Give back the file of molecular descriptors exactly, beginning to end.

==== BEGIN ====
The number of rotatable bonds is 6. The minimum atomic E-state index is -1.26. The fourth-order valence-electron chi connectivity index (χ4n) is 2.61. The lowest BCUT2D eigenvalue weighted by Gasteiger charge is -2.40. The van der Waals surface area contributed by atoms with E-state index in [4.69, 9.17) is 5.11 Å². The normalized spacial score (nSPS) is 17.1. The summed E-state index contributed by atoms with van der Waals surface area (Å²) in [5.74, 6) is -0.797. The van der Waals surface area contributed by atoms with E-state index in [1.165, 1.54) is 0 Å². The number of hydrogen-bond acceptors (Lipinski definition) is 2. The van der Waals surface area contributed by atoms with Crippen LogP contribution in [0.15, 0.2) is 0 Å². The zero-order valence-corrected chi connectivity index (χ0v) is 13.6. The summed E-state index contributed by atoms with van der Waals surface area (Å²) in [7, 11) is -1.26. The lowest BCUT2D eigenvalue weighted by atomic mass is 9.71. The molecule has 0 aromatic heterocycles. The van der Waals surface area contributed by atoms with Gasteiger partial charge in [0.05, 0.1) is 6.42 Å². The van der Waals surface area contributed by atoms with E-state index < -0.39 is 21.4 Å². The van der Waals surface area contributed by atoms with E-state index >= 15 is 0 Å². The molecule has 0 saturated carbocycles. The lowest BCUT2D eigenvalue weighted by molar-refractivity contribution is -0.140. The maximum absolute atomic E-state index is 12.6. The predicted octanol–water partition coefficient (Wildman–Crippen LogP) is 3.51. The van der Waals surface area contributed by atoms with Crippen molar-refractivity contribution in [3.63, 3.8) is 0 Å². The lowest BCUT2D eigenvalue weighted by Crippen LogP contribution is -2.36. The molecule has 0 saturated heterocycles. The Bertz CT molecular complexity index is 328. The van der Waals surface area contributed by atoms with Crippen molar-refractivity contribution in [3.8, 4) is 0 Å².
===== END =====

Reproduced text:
The number of rotatable bonds is 6. The minimum atomic E-state index is -1.26. The fourth-order valence-electron chi connectivity index (χ4n) is 2.61. The lowest BCUT2D eigenvalue weighted by Gasteiger charge is -2.40. The van der Waals surface area contributed by atoms with E-state index in [4.69, 9.17) is 5.11 Å². The normalized spacial score (nSPS) is 17.1. The summed E-state index contributed by atoms with van der Waals surface area (Å²) in [5.74, 6) is -0.797. The van der Waals surface area contributed by atoms with E-state index in [1.165, 1.54) is 0 Å². The number of hydrogen-bond acceptors (Lipinski definition) is 2. The van der Waals surface area contributed by atoms with Crippen LogP contribution in [0.15, 0.2) is 0 Å². The zero-order valence-corrected chi connectivity index (χ0v) is 13.6. The summed E-state index contributed by atoms with van der Waals surface area (Å²) in [7, 11) is -1.26. The lowest BCUT2D eigenvalue weighted by atomic mass is 9.71. The molecule has 0 aromatic heterocycles. The van der Waals surface area contributed by atoms with Gasteiger partial charge in [0.05, 0.1) is 6.42 Å². The van der Waals surface area contributed by atoms with E-state index < -0.39 is 21.4 Å². The van der Waals surface area contributed by atoms with E-state index >= 15 is 0 Å². The molecule has 0 saturated carbocycles. The lowest BCUT2D eigenvalue weighted by molar-refractivity contribution is -0.140. The maximum absolute atomic E-state index is 12.6. The predicted octanol–water partition coefficient (Wildman–Crippen LogP) is 3.51. The van der Waals surface area contributed by atoms with Crippen molar-refractivity contribution in [3.63, 3.8) is 0 Å². The lowest BCUT2D eigenvalue weighted by Crippen LogP contribution is -2.36. The molecule has 0 saturated heterocycles. The Bertz CT molecular complexity index is 328. The van der Waals surface area contributed by atoms with Crippen molar-refractivity contribution in [3.8, 4) is 0 Å².